Campaign buys ISIS slaves’ freedom but may spur more kidnapping, critics say
Ottawa - Canadian businessman Steve Maman raised more than $500,000 in less than two months to buy the freedom of women and girls enslaved by Islamic State (ISIS) extremists in Iraq.
But as the campaign gains funding, critics say the money provides ISIS with additional funding to finance its operations. The money could encourage ISIS to commit more abductions, they say.
“I’m focused on saving lives. I’m not focused on the actual logistics of the payments,” the Montreal businessman told CBC Radio. Maman says tracking the destination of the ransoms would be fruitless, noting that the chance of his money ending up in the hands of ISIS is an inescapable sacrifice to gain the release of enslaved women and girls.
Maman’s initiative, Liberation Iraq Christian & Yazidi, is functioning via the crowdfunding website gofundme.com and has received donations from more than 3,000 people.
The Moroccan-born businessman said his efforts have led to the release of about 130 girls from their captors in ISIS-controlled areas of Iraq. Individuals working with Maman on the campaign coordinate with brokers and intermediaries in Iraq who negotiate with ISIS fighters for the release.
“The intentions may be very noble and moral,” said Rula Odeh, the executive director of the National Council on Canada-Arab Relations. But, she said, “It could potentially have negative unintended consequences in the long term.”
Efforts such as Maman’s, though intended to support the victims of ISIS’s crimes, may encourage kidnapping and enslavement to raise more ransom money.
Odeh argues that if there were effective international, multilateral action in the conflicts in the region, “there wouldn’t be a situation where individuals feel compelled to act on their own and in a very ad hoc and perhaps risky fashion”.
In September 2011, the UN Security Council adopted Resolution 1373, which requires states, including Canada, to prevent the financing of terrorist acts and to criminalise “the wilful provision or collection of funds to be used to finance terrorist acts”.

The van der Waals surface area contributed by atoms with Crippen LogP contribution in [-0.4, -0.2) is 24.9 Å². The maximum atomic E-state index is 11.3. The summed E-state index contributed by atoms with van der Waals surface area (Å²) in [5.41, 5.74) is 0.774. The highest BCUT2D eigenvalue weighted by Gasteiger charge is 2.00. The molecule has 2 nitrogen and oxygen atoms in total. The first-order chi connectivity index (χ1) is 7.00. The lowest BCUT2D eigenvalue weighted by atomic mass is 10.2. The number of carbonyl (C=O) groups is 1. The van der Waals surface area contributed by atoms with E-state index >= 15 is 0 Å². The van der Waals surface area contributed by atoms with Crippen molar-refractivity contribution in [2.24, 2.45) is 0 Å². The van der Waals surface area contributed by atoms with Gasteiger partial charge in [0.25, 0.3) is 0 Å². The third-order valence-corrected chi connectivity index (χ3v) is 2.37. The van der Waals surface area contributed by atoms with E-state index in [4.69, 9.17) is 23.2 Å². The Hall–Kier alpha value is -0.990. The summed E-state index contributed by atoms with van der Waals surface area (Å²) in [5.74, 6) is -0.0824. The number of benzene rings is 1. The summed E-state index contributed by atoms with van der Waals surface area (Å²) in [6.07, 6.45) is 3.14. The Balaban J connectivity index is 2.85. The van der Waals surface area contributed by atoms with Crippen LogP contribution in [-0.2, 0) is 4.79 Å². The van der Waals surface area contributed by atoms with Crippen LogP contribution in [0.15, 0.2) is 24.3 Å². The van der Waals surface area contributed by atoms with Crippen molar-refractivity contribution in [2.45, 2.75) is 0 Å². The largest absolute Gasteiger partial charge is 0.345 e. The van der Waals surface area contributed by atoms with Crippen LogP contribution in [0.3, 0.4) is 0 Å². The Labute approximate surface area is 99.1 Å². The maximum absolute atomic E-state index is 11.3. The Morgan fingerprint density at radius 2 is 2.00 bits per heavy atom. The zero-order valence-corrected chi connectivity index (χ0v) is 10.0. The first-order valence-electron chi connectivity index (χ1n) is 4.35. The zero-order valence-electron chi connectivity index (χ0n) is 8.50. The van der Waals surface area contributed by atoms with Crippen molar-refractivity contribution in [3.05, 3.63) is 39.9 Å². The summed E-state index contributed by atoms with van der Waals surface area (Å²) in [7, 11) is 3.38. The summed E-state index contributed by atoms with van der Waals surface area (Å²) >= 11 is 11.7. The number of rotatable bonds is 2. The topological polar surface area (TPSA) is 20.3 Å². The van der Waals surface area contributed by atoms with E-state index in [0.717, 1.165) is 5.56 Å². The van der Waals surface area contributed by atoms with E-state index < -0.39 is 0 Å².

In December 2011, the Canadian Anti-Terrorism Act, also known as Bill C-36, amended the Criminal Code to contain provisions “ensuring that non-profit organisations are not misused to finance terrorism”.
No legal action has been taken against Maman’s campaign by the Canadian government.
“ISIS is worth today $4 billion,” said Maman. “At the end of the day, we are working with brokers and maybe or maybe not these funds may find their way through the $4 billion entity to make them $4 billion (and) $2,000,” Maman said. “When you pay ISIS, there isn’t such a thing as ISIS, you’re paying individuals.”
Following its August 2014 attack on the Mount Sinjar region in north-western Iraq where many Yazidis lived, ISIS, UN Special Representative of the Secretary-General on Sexual Violence in Conflict Zainab Hawa Bangura said in a statement, “hunted down and caught hundreds of women and girls from ethnic and religion minorities, instituting a pattern of sexual violence, slavery, abduction and human trafficking that continues to this day”.
Reports from areas under ISIS control, she said, “confirm systematic sexual violence, particularly against Yazidi women and children aged between eight and 35 years. Young women are being ‘sold’ in open markets, gifted to foreign fighters, trafficked for sex in the region to raise funds and increase recruitment among [ISIS’s] ranks. Women and girls are also used for forced procreation, to populate the desired new caliphate.”
Odeh said the international community has a responsibility to protect these women and girls and insisted action was needed on a “much more comprehensive preventative level”.
The Security Council’s Counter- Terrorism Committee did not respond to a request to comment on Maman’s campaign.